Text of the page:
The systematization occurred when theologians took a particular metaphor, wove it together with bits of Scripture, and then constructed a theory. The metaphors seem viable. But the post hoc theories often look more suspect.

The point, it seems to me, is that the cross refutes systemization. The cross is too big to be captured. The cross cannot be reduced, pigeonholed, or packaged. There is no final catechesis for the cross. The best we can do is metaphor. And lots of them.

In the end, it seems that the only language for the cross is poetry.

This entry was posted by Richard Beck. Bookmark the permalink.

14 thoughts on “Atonement: A Primer”

  1. I was wondering myself why you left recapitulation out. That is, Christ, by becoming incarnate and living sinlessly through the stages of human life, reversed the effects of Adam's fall. "God became man so that man might become like God." It's possible to interpret this in a way that makes it a form of moral exemplar (moral influence), but generally it's understood ontologically: Christ via the Incarnation metaphysically united humanity to divinity, saving us from death (as Rachel said). From what I've heard, this plays a big part in Eastern Orthodox understandings of the Atonement.

  2. For all those jumping in and point out the theories he left out - he got the most prominent ones and there are too many to cover in an introductory course. I think he did a great job actually.. particularly his little 3 sentence summary, which was nicely done - and it demonstrates to me why you need a sort of patchwork of atonement models because they hang together and are incomplete without each other. We most certainly need saving from ourselves, the devil and God.

    As for your "governmental substitution" model - it is an improvement, but I don't think it is a complete fix for the problem. Crucifixion is really horrific. If God is seen to will that kind of suffering on anyone (even himself) it is very problematic for what that says about the character of God. Indeed, it posits a dangerous model for victims of abuse to subject themselves to self-annihilation for the sake of the offender.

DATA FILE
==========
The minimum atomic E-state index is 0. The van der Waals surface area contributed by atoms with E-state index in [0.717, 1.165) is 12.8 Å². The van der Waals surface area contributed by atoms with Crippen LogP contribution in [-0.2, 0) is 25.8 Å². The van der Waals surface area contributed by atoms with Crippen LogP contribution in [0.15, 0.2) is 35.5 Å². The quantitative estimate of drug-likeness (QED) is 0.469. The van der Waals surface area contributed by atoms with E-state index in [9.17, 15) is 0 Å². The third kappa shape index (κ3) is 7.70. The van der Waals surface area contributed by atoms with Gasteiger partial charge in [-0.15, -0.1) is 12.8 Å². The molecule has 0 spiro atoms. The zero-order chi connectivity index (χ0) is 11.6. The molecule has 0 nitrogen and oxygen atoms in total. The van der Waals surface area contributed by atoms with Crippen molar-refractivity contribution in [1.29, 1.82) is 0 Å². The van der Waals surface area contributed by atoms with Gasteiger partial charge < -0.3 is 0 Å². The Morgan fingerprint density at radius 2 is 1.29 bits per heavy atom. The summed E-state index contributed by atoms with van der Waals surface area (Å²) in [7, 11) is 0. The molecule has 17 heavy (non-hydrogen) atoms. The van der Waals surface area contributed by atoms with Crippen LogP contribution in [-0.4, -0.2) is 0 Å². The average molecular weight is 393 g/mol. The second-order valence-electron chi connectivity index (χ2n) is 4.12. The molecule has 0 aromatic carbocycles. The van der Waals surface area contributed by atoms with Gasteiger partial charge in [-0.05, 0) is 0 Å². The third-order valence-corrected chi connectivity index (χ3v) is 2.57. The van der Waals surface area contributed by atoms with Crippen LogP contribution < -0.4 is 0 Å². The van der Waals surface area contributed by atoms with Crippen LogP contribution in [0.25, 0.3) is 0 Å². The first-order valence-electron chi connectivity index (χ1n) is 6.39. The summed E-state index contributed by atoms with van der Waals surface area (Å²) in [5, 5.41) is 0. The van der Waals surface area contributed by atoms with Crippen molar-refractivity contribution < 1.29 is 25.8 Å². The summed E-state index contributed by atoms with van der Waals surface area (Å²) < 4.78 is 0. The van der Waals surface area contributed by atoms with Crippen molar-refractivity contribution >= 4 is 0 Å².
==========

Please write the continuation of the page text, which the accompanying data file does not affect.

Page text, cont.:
Also, how does a violent death in anyway redeem former sins? By punishing criminals do we actually accomplish any form of recompense to victims? Does retribution serve any purpose, but to encourage and affirm horrible behaviors and attitudes in people, that lead to the justification of almost anything in repayment for past transgressions?

    Far better would have been if Jesus had "repayed" all of this sin by demonstrating how a sinner could make recompense in this life through acts of penance. Death can't be an act of penance because it precludes repentant transformation.

    For all these reasons I still think the cross is best dealt with through the defeat of evil motif...

  3. Thanks all,
    No doubt I left tons out (and I'm still learning myself), but I had only 30 minutes for the class and hit the very high points. And, I was focusing on the cross which does leave out other modes by which Jesus saves us (e.g., his Incarnation, his life and teaching, his resurrection).

    Aric, reading through your comments I see you point about the governmental model and find myself backing away from it as I write.

  4. Long time reader; first time poster... I recently read a book entitled "A Community Called Atonement" by Scot McKnight. When I read today post I thought you might be interested in his take on this topic.

  5. Hi Dean,
    I did read McKnight's book, but too quickly. I need to go back over it more slowly. Three aspects I liked about his book:

    1. The golf club metaphor: Asking what atonement theory is "correct" is like asking what you favorite golf club is: It defends upon what situation you are in on the golf course. Each club and atonement theory has a use.

    2. His big question: Does atonement work? I like this pragmatic focus as most atonement theologies are very metaphysical, having effects in far distant places (e.g., the devil's abode, the heart of God). Whatever atonement is it should make a difference in how we live.

    3. His communal focus: Atonement is enacted in community.

  6. Very helpful summary. . . using some of this in my Good Friday mediation. With respect to pragmatics David Kelsey wrote Imagining Redemption where actively pursues how redemption happens (from a systematic perspective). Contra McKnight (who I haven't read) Kelsey has a very limited role for community. Redemption is the work of God (full stop).

  7. To be fair, not everyone agrees that it is the cross specifically or only that saves us, and to place that as the central moment of atonement is already to favor certain theories.